Section: Arts

Kenyon Bluegrass Revue brings fiddling fun to Rosse Hall

Kenyon Bluegrass Revue brings fiddling fun to Rosse Hall

PHOTO: Tuesday Grass performed songs such as “Wild Horses” and “Cocaine Blues.” | JACK RAYDEN

On Monday, I walked into Rosse Hall to find half a dozen students onstage tuning a variety of string instruments. The Kenyon Bluegrass Revue was about to commence its inaugural end-of-year concert. Ten student musicians and Adjunct Instructor of Guitar Mark Gonzalez came together for a magical night of fast-paced traditional American music, with a sweeping setlist of bluegrass classics, classic rock and even an original tune, “Johnson County Jail,” from Ethan Bonnell ’23 and Colin Bowling ’23. 

Gonzalez opened the night by crediting the student performers and Administrative Assistant and Applied Music Program Coordinator Donna Maloney for the creation of the Kenyon Bluegrass Revue. He emphasized that the Revue’s primary goal was to have fun — a priority that shone clearly through numerous jokes, laughs and calls and responses. 

The Revue was divided into two sections based on the students’ practice schedule, which Gonzalez referred to as Monday Grass and Tuesday Grass, respectively. The Monday section opened with a rendition of the traditional bluegrass tune, “Man of Constant Sorrow,” written by Dick Burnett and popularized by Bob Dylan. The song was complete with impressive vocals from Caroline Tanner ’25 and solos from each of the members. Some highlights included solos from Samuel Rabieh ’25 on the fiddle and Jackson Newell ’24 on the banjo; both performances contributed to the traditional bluegrass sound. All members took turns at center stage for an assortment of solos, sung verses and backing vocals.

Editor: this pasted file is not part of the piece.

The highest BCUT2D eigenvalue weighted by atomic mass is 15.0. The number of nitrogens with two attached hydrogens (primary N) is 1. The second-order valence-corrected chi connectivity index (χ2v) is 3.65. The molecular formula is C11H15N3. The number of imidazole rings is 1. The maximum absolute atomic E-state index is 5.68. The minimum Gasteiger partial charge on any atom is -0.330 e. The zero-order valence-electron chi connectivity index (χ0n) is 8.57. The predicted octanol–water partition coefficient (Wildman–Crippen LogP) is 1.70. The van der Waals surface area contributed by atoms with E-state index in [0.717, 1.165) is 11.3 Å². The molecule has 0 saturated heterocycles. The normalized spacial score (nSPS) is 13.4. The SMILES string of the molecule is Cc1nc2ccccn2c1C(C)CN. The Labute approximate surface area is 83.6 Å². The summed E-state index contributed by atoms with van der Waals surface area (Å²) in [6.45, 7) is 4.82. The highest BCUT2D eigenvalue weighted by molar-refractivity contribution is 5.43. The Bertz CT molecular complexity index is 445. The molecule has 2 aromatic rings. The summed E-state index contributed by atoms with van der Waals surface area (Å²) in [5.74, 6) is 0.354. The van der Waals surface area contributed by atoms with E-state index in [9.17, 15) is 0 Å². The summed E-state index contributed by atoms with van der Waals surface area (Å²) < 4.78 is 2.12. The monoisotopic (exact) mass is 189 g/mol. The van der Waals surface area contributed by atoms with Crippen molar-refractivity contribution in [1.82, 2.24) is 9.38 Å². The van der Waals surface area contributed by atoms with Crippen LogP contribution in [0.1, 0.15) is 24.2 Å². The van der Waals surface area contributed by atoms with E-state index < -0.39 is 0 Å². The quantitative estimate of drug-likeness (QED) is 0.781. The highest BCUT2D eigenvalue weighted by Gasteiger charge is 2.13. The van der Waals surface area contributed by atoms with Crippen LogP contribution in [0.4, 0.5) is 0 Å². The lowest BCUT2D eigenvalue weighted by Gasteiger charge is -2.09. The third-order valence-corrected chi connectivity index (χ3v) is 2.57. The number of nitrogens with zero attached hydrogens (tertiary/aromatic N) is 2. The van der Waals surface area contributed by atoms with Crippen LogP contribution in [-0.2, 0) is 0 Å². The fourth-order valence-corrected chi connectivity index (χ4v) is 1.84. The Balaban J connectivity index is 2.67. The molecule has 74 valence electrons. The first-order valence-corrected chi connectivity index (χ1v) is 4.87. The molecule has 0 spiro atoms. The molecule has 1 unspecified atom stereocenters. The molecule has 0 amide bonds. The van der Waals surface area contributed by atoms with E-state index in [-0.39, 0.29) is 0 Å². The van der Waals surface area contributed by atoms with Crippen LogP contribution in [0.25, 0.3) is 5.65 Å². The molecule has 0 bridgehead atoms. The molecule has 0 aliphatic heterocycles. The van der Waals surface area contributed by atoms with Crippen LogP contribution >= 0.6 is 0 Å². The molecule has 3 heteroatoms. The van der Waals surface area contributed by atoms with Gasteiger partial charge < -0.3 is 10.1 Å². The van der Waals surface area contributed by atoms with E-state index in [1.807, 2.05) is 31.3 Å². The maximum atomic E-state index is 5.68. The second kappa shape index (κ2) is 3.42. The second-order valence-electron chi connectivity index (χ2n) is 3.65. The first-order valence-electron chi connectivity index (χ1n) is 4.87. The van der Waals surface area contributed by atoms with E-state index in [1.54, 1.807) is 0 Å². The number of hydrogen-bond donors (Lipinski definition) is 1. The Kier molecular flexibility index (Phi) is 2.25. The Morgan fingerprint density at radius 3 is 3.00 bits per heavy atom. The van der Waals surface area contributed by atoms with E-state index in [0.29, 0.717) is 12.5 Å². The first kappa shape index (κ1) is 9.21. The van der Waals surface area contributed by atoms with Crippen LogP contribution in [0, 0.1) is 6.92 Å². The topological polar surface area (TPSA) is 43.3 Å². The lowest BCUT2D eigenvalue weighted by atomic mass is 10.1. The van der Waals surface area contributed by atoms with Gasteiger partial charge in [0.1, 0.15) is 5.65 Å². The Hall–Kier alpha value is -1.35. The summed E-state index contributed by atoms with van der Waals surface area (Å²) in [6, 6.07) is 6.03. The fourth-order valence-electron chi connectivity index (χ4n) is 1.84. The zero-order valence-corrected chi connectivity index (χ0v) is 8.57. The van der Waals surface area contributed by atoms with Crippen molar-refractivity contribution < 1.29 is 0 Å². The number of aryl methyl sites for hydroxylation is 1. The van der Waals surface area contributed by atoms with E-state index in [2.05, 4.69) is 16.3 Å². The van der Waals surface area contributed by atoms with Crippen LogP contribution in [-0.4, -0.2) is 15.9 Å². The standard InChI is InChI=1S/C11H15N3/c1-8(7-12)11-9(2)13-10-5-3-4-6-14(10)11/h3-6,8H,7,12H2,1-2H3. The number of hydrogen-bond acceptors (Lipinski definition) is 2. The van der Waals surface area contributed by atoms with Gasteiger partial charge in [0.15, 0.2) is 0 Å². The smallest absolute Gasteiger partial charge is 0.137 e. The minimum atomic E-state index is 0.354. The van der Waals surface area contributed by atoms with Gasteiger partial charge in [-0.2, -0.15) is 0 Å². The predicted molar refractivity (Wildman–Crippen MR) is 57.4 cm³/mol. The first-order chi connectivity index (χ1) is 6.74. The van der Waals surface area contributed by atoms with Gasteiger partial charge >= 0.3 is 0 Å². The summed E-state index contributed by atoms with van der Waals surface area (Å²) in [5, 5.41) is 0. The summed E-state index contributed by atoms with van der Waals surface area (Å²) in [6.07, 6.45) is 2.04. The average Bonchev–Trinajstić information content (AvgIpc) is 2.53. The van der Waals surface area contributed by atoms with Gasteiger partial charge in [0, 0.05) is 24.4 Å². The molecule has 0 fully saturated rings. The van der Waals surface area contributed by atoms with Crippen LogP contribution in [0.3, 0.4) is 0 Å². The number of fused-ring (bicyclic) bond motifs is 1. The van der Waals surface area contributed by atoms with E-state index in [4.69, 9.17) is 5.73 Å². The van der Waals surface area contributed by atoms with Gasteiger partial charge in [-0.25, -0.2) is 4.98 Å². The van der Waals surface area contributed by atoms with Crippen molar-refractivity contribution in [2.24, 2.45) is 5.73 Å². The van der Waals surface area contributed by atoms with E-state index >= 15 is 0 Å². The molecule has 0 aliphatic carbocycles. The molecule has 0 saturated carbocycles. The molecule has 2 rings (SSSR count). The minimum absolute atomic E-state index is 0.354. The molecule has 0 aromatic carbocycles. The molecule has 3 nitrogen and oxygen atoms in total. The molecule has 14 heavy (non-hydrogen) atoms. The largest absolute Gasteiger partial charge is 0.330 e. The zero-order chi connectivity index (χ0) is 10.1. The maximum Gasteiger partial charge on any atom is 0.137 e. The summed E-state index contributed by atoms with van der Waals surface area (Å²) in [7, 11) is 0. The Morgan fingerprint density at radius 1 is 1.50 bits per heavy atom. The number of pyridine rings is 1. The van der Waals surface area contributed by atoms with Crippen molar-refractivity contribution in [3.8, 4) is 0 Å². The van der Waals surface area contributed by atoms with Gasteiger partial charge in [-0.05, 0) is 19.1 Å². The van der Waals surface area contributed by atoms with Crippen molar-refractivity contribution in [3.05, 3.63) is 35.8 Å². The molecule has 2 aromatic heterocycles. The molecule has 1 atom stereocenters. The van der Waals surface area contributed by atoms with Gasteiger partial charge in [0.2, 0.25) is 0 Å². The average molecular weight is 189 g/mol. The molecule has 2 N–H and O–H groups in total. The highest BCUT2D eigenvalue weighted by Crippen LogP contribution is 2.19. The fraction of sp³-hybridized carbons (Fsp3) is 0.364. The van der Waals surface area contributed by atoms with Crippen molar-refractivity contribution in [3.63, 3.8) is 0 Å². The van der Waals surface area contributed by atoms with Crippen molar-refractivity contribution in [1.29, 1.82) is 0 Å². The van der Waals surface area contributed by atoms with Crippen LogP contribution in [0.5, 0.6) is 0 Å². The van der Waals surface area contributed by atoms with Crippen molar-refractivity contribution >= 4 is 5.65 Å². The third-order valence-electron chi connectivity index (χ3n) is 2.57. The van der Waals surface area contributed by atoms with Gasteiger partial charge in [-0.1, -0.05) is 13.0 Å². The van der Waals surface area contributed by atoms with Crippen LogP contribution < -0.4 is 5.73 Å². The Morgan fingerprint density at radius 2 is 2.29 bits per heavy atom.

Tuesday Grass started with traditional songs but pivoted towards bluegrass renditions of classic rock staples. They ended their first set with a fast paced cover of The Rolling Stones’ hit song “Wild Horses.” The performance, led by Russell Thomas ’26, captured the sweet romantics of the original and featured solos from all members. Seniors Bonnell, Bowling and Isabel Jaffer ’23 were Tuesday Grass’ standout performers. Jaffer sang two songs, including a rendition of Johnny Cash’s “Cocaine Blues.” Bonnell gave spectacular performances on both the piano and harmonica, and Bowling capped off the night with a lengthy solo of Vassar Clements’ “Lonesome Fiddle Blues.”

Monday Grass echoed this switch to classic rock with a soft and sweet rendition of Neil Young’s “Harvest Moon,” followed by a more modern song from Billy Strings, “Dust in a Baggie,” that brought the two groups together as Tuesday Grass echoed the chorus from off stage.

Overall, the performance prioritized fun and highlighted  how much the group has bonded in the past year. The onstage antics were full of character, and the performers’ interpersonal dynamics were a joy to watch.


Comments for this article have closed. If you'd like to send a letter to the editor for publication, please email us at